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September 2005
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November 2005

Reading --Print and Online

Prepping for today's 101 class ended up taking about 8 hours yesterday, but only because I ended up getting really into going to different links, reading different articles, reading various web sites, pulling books off the shelves, etc. Just plain old got into it, I guess. I ended up getting Wendy Bishop's reading survey from one of the "hint sheets" in The Subject is Reading, which turned out to be a pretty interesting jump-start into our critical reading mini-unit which willl segue into the position papers.  But since this semester we're using Envision, I've been focusing a whole lot on "visual rhetoric" and they just got finished writing a rhetorical analysis of advertisements or editorial cartoons. So, I'm having them read a chapter from Frank Smith: "What Happens When You Read?" and then 3 online articles mentioned on the daily agenda blog for the class-- the Burbules article "Rhetorics of the Web." I'll be curious to see what they end up thinking of these pieces, and what their opinion of online reading is like. One thing is nice is that most students in that first class are art majors of one type or another or English majors, so the visual rhetoric angle works well for them. The second group is primarily psychology majors (or is it the other way around?). Anyway, I enjoy being able to tap into my understandings from the Reading Theory class at IUP. Thanks, McAndrew, for such a good class, even though we only had 3 students that semester!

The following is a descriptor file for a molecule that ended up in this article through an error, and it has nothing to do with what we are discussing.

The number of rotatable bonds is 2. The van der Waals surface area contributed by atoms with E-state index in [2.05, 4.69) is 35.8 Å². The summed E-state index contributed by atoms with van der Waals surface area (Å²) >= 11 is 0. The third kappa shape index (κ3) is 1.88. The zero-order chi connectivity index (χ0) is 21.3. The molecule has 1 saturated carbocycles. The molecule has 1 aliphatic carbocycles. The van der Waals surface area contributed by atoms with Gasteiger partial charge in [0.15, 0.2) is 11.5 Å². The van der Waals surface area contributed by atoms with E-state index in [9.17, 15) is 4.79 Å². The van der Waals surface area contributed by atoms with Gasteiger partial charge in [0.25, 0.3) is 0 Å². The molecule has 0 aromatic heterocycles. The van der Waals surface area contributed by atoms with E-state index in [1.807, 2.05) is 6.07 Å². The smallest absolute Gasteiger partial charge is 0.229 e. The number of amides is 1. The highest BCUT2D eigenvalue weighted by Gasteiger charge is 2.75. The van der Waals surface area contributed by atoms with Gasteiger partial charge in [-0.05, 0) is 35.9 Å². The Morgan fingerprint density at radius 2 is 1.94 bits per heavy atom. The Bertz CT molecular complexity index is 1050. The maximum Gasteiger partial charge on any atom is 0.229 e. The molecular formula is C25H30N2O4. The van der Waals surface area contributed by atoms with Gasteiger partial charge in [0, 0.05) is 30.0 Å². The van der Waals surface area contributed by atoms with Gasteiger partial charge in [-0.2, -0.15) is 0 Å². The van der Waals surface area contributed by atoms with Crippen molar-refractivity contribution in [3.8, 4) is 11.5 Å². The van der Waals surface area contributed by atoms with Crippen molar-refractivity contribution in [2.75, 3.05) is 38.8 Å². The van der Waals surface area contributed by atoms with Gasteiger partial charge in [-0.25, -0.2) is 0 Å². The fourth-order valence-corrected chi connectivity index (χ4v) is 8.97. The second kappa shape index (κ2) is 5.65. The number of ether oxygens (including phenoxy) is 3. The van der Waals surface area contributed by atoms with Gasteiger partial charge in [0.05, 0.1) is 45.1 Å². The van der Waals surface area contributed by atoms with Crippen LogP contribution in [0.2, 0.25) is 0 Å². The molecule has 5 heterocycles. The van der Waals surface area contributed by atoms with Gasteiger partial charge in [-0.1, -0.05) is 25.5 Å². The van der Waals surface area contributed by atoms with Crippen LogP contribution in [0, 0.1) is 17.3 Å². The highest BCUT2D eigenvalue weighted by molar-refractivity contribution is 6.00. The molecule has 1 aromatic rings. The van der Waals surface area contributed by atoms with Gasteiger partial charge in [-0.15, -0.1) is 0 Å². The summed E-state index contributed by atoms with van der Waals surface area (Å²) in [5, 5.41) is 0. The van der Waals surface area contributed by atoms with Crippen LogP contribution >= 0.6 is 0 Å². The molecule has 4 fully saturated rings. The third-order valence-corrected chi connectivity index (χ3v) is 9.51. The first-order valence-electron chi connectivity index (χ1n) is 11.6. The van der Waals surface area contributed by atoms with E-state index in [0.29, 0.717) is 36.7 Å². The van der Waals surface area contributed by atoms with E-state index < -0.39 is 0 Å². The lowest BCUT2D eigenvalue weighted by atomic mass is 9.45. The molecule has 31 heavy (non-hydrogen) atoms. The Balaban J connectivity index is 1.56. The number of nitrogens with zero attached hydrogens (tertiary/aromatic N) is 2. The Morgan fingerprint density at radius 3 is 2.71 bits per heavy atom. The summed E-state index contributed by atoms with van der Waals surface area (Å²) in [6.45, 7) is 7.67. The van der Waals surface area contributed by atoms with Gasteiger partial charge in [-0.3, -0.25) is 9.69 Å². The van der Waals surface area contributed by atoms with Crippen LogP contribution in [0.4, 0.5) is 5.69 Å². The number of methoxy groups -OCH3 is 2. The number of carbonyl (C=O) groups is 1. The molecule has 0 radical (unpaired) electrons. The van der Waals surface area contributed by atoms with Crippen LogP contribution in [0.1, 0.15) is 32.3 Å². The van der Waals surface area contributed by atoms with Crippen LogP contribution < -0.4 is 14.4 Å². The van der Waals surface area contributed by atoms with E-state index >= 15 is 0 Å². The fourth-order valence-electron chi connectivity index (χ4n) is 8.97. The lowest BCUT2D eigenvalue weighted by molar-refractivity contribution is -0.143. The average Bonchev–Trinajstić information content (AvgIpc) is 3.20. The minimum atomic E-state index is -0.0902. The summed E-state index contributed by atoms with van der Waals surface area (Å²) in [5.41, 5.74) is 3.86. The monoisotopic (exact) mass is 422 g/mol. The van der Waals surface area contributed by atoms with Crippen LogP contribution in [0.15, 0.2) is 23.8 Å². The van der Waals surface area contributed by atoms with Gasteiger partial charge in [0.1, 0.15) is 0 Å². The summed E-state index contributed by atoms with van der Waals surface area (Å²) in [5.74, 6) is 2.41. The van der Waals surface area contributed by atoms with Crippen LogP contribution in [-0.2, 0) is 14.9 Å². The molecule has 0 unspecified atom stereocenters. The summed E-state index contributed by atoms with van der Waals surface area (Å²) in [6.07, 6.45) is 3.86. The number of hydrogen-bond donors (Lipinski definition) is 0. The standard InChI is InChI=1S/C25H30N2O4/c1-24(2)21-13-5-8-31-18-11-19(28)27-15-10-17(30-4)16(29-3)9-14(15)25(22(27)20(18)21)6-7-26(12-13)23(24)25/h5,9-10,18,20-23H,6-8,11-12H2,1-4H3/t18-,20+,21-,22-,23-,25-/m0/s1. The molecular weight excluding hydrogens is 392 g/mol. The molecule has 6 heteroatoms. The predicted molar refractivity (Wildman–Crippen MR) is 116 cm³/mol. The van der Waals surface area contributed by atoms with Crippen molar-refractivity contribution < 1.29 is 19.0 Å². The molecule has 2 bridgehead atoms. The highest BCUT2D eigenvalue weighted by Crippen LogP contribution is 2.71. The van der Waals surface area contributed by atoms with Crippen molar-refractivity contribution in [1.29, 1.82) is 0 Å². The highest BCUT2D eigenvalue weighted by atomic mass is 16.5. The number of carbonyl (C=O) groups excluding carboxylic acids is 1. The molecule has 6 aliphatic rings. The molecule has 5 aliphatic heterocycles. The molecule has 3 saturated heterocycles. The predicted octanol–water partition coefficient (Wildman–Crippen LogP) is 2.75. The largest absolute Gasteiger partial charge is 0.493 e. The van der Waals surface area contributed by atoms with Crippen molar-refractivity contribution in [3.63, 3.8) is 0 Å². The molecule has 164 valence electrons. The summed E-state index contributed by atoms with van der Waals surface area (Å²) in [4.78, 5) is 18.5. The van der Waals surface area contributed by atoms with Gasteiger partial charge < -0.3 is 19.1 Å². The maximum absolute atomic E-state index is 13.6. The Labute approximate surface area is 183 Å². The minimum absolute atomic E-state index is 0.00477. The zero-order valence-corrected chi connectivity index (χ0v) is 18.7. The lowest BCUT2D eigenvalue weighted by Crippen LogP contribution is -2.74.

Friday evening

Not quite 8 p.m. on a Friday night. . . and yet I'm still in school mode. Mentally making a to-do list for the weekend, a list that is quite full, and a week ahead that is fuller still. Or is that still more full? My bookmarks this week are quite interesting: Cool Web Women, Rules for the Wired, Virtual Communities and Social Distance, Blogs and the Workplace, The New River, Interactive.Theory.Bibliography, Craig Baehr's "Online Publishing" Syllabus at Texas Tech, frAme Journal of Culture and Technology, and Dr. Lesko's homepage--i.e., Plagiary.